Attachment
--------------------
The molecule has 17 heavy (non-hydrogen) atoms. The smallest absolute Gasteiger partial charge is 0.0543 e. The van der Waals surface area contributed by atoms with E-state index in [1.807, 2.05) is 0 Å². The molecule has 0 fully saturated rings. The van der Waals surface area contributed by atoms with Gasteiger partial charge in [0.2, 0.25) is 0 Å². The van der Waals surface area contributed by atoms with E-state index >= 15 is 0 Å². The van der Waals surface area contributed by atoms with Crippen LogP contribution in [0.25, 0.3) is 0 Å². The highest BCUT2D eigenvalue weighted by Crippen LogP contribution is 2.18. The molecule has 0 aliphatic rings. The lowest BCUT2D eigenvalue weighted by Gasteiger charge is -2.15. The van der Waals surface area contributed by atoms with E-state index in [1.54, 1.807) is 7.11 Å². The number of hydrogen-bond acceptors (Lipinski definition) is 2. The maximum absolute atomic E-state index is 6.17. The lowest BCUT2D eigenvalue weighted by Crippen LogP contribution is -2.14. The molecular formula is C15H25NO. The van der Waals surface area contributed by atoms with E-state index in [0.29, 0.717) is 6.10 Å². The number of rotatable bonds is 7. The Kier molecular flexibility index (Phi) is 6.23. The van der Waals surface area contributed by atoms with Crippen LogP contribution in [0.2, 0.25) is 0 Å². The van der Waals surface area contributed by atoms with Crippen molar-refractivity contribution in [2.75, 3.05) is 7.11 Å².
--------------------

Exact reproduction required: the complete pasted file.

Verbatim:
The molecule has 17 heavy (non-hydrogen) atoms. The smallest absolute Gasteiger partial charge is 0.0543 e. The van der Waals surface area contributed by atoms with E-state index in [1.807, 2.05) is 0 Å². The molecule has 0 fully saturated rings. The van der Waals surface area contributed by atoms with Gasteiger partial charge in [0.2, 0.25) is 0 Å². The van der Waals surface area contributed by atoms with E-state index >= 15 is 0 Å². The van der Waals surface area contributed by atoms with Crippen LogP contribution in [0.25, 0.3) is 0 Å². The highest BCUT2D eigenvalue weighted by Crippen LogP contribution is 2.18. The molecule has 0 aliphatic rings. The lowest BCUT2D eigenvalue weighted by Gasteiger charge is -2.15. The van der Waals surface area contributed by atoms with E-state index in [1.54, 1.807) is 7.11 Å². The number of hydrogen-bond acceptors (Lipinski definition) is 2. The maximum absolute atomic E-state index is 6.17. The lowest BCUT2D eigenvalue weighted by Crippen LogP contribution is -2.14. The molecular formula is C15H25NO. The van der Waals surface area contributed by atoms with E-state index in [0.29, 0.717) is 6.10 Å². The number of rotatable bonds is 7. The Kier molecular flexibility index (Phi) is 6.23. The van der Waals surface area contributed by atoms with Crippen LogP contribution in [0.2, 0.25) is 0 Å². The van der Waals surface area contributed by atoms with Crippen molar-refractivity contribution in [2.75, 3.05) is 7.11 Å².